It’s real shame that more people didn’t see this loving tribute to Aretha Franklin on the big screen, but home streaming may yet prove a happy hunting ground. After the death of Stephen Sondheim last year, few would have sought out Elizabeth Taylor’s famously off-key version of Send in The Clowns as featured in 1977’s A Little Night Music. That’s because back in the day, few film stars could sing well enough to do justice to great songs; Jennifer Hudson has no such issues, and there’s simply no faulting Respect, her unique rendition of the Queen of Soul.
Respect is part of an on-going willingness to exhume beloved stars for biopics; from Walk The Line and Ray to Bohemian Rhapsody; even when they don’t work as drama, the juke-box musical feel generally gets these projects over the line. In order to use the music of the late star, they generally need the permission of the estate, and that means airbrushed portraits. Respect is made of sterner stuff, however, and an all-female team, director Liesl Tommy, plus writers Callie Khouri and Tracy Scott Wilson, refuse to shy away from making this version of Aretha more complex than most biopics.
With the death of her mother, abusive males circling, and teenage pregnancy to navigate, this Franklin has no shortage of crosses to bear. She certainly wouldn’t have seen these genuine trials as cliches, and Respect cuts far deeper that the usual rags to riches story. Indeed, with Franklin’s father (Forrest Whitaker) a close associate of Martin Luther King, this isn’t the usual story of a ingénue exploding from obscurity either, but that of an artist finding their way forward. Franklin isn’t portrayed as a saint, but as an enormously talented woman who fought for her own independence, notably from manager Ted White (a good turn from Marlon Wayans).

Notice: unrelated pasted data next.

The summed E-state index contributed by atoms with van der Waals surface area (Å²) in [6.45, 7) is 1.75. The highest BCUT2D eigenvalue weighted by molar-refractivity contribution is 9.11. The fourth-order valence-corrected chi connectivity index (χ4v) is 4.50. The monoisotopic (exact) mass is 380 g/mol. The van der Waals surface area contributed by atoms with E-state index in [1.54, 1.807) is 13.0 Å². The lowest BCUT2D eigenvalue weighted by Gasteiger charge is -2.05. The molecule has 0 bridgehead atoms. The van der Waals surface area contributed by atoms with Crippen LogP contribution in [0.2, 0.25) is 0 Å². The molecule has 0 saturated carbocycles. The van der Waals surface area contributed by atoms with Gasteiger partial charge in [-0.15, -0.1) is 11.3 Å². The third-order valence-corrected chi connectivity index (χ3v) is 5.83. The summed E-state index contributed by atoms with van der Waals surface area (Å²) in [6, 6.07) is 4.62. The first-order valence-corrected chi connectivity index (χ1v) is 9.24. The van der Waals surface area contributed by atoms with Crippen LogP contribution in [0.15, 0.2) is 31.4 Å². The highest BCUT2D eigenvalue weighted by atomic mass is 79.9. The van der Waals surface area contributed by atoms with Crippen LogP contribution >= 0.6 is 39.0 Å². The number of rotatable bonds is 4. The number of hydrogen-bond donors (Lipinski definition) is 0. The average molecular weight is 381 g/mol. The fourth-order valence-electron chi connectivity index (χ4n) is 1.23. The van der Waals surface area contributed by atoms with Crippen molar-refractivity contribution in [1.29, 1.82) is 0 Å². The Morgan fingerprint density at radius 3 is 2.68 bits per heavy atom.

While this is a warts and all portrayal, unafraid to capture Franklin berating staff or stubborn to take advice, it’s also a triumphant story of girl power; what seals the deal here is the care taken not just with the period detail but with the music, and a real highlight is the depiction of how Franklin and her team retooled Otis Reading’s Respect into the staple we know today. Moments like this give Hudson the chance to show her acting skills and voice; it’s the kind of performance that awards are made for, with the Screen Actors Guild (SAG) the latest to get the memo.
The supporting cast are on point as well, with Marc Maron doing some heavy lifting as producer Jerry Wexler, and Mary J Blige memorable as a dismissive Dinah Washington. Respect ends long before Franklin’s career, with 1972’s Amazing Grace album, and we’re spared collaborations with George Michael or The Blues Brothers. This is a considerable film at 145 mins, but really justifies the length with detail and incident, and a heart in the right place; critics undervalued it but it looks like the public won’t make the same mistake. Aretha was one of the musical greats of the 20th century, and Respect succeeds where many biopics have failed in capturing the human story behind the musical legend, with Hudson the happy centre of a lavish, sincere production.
Thanks to METRO GOLDWYN MAYER and UNIVERSAL STUDIOS for access to this film.